Hogan beautifully described the learning process that could develop the swings of great players like DJ, Furyk, Lee Trevino, Jordan Spieth, Nicklaus, etc.

Bob Toski is still teaching. Steve Elkington is helping to bring us the insight of Jackie Burke. Hal Sutton has a beautiful teaching facility outside of Houston. And so on. Just like mechanics and feels, it’s not either-or – the best message comes from both teachers and players.

Lately, it seems the scale has swung more to one side; let us not forget the value of insights brought to us by the players who have best mastered the game.

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Woods, Rahm, Rickie, J-Day headline Torrey field

By Golf Channel DigitalJanuary 20, 2018, 12:47 am

Tiger Woods is set to make his 2018 debut.

Woods is still part of the final field list for next week’s Farmers Insurance Open, the headliner of a tournament that includes defending champion Jon Rahm, Hideki Matsuyama, Justin Rose, Rickie Fowler, Phil Mickelson and Jason Day.

In all, 12 of the top 26 players in the world are teeing it up at Torrey Pines.

Though Woods has won eight times at Torrey Pines, he hasn’t broken 71 in his past seven rounds there and hasn’t played all four rounds since 2013, when he won. Last year he missed the cut after rounds of 76-72, then lasted just one round in Dubai before he withdrew with back spasms.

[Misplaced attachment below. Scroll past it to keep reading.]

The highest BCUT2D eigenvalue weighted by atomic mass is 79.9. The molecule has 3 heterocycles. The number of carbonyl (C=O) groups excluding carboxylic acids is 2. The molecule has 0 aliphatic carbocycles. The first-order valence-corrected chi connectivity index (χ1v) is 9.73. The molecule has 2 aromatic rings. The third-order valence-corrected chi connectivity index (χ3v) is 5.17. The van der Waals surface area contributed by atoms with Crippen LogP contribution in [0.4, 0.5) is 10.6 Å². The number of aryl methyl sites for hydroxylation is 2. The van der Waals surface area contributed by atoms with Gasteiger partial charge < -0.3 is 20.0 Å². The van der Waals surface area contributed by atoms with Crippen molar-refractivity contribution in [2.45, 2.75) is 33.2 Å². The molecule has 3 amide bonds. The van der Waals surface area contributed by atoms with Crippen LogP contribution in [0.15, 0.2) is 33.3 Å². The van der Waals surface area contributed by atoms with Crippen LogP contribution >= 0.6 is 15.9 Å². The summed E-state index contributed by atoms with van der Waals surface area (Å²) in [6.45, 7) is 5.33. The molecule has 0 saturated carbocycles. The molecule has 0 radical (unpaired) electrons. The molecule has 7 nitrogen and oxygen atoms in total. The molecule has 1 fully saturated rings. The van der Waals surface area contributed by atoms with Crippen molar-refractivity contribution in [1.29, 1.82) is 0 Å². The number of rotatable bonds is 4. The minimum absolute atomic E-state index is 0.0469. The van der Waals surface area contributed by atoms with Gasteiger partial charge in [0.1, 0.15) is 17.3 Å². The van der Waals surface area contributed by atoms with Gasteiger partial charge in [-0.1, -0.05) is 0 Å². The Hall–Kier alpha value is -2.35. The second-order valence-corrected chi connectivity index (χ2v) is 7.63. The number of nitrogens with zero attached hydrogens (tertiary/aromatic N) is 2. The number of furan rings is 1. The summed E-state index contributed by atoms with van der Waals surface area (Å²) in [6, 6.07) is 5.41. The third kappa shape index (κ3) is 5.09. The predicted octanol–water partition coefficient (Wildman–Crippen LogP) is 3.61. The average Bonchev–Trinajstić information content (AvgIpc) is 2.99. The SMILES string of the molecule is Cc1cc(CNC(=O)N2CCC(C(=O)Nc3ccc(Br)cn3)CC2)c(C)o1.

After a fourth back surgery, Woods didn’t return to competition until last month’s Hero World Challenge, where he tied for ninth. 

Woods has committed to play both the Farmers Insurance Open and next month's Genesis Open at Riviera, which benefits his foundation. 

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Even on 'off' day, Rahm shoots 67 at CareerBuilder

By Ryan LavnerJanuary 20, 2018, 12:36 am

Jon Rahm didn’t strike the ball as purely Friday as he did during his opening round at the CareerBuilder Challenge.

He still managed a 5-under 67 that put him just one shot off the lead heading into the weekend.

“I expected myself to go to the range (this morning) and keep flushing everything like I did yesterday,” said Rahm, who shot a career-low 62 at La Quinta on Thursday. “Everything was just a little bit off. It was just one of those days.”

Full-field scores from the Career Builder Challenge

CareerBuilder Challenge: Articles, photos and videos

After going bogey-free on Thursday, Rahm mixed four birdies and two bogeys over his opening six holes. He managed to settle down around the turn, then made two birdies on his final three holes to move within one shot of Andrew Landry (65).

Rahm has missed only five greens through two rounds and sits at 15-under 129. 

The 23-year-old Spaniard won in Dubai to end the year and opened 2018 with a runner-up finish at the Sentry Tournament of Champions. He needs a top-6 finish or better this week to supplant Jordan Spieth as the No. 2 player in the world.